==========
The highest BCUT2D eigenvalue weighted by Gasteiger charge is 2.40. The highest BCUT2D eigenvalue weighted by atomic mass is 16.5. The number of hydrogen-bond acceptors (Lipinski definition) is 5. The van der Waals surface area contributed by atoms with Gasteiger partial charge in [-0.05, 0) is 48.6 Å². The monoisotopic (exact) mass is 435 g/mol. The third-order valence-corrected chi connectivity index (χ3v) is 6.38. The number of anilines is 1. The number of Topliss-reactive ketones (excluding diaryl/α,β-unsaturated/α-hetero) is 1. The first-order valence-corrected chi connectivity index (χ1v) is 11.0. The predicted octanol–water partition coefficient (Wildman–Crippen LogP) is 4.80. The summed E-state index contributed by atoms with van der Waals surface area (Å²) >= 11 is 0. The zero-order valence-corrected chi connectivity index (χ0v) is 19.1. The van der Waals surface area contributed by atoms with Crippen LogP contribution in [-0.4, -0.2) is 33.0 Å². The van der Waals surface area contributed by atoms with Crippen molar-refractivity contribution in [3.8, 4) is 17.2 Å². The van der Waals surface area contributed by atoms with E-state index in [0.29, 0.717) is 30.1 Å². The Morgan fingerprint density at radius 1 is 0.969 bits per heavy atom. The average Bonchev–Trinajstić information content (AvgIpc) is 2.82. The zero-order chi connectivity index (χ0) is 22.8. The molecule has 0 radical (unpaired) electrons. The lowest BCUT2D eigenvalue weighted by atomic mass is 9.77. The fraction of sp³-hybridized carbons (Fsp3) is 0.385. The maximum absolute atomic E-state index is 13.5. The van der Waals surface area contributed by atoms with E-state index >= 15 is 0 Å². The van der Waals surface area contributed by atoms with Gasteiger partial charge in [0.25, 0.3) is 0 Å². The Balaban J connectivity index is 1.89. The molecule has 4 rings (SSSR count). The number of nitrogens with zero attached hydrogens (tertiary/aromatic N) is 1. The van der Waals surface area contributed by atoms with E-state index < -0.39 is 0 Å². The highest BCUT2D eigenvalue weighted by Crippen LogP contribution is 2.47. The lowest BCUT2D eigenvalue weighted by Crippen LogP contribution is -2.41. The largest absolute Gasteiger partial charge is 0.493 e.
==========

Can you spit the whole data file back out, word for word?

The highest BCUT2D eigenvalue weighted by Gasteiger charge is 2.40. The highest BCUT2D eigenvalue weighted by atomic mass is 16.5. The number of hydrogen-bond acceptors (Lipinski definition) is 5. The van der Waals surface area contributed by atoms with Gasteiger partial charge in [-0.05, 0) is 48.6 Å². The monoisotopic (exact) mass is 435 g/mol. The third-order valence-corrected chi connectivity index (χ3v) is 6.38. The number of anilines is 1. The number of Topliss-reactive ketones (excluding diaryl/α,β-unsaturated/α-hetero) is 1. The first-order valence-corrected chi connectivity index (χ1v) is 11.0. The predicted octanol–water partition coefficient (Wildman–Crippen LogP) is 4.80. The summed E-state index contributed by atoms with van der Waals surface area (Å²) >= 11 is 0. The zero-order valence-corrected chi connectivity index (χ0v) is 19.1. The van der Waals surface area contributed by atoms with Crippen LogP contribution in [-0.4, -0.2) is 33.0 Å². The van der Waals surface area contributed by atoms with Crippen molar-refractivity contribution in [3.8, 4) is 17.2 Å². The van der Waals surface area contributed by atoms with E-state index in [0.29, 0.717) is 30.1 Å². The Morgan fingerprint density at radius 1 is 0.969 bits per heavy atom. The average Bonchev–Trinajstić information content (AvgIpc) is 2.82. The zero-order chi connectivity index (χ0) is 22.8. The molecule has 0 radical (unpaired) electrons. The lowest BCUT2D eigenvalue weighted by atomic mass is 9.77. The fraction of sp³-hybridized carbons (Fsp3) is 0.385. The maximum absolute atomic E-state index is 13.5. The van der Waals surface area contributed by atoms with E-state index >= 15 is 0 Å². The van der Waals surface area contributed by atoms with Gasteiger partial charge in [0.25, 0.3) is 0 Å². The Balaban J connectivity index is 1.89. The molecule has 4 rings (SSSR count). The number of nitrogens with zero attached hydrogens (tertiary/aromatic N) is 1. The van der Waals surface area contributed by atoms with E-state index < -0.39 is 0 Å². The highest BCUT2D eigenvalue weighted by Crippen LogP contribution is 2.47. The lowest BCUT2D eigenvalue weighted by Crippen LogP contribution is -2.41. The largest absolute Gasteiger partial charge is 0.493 e.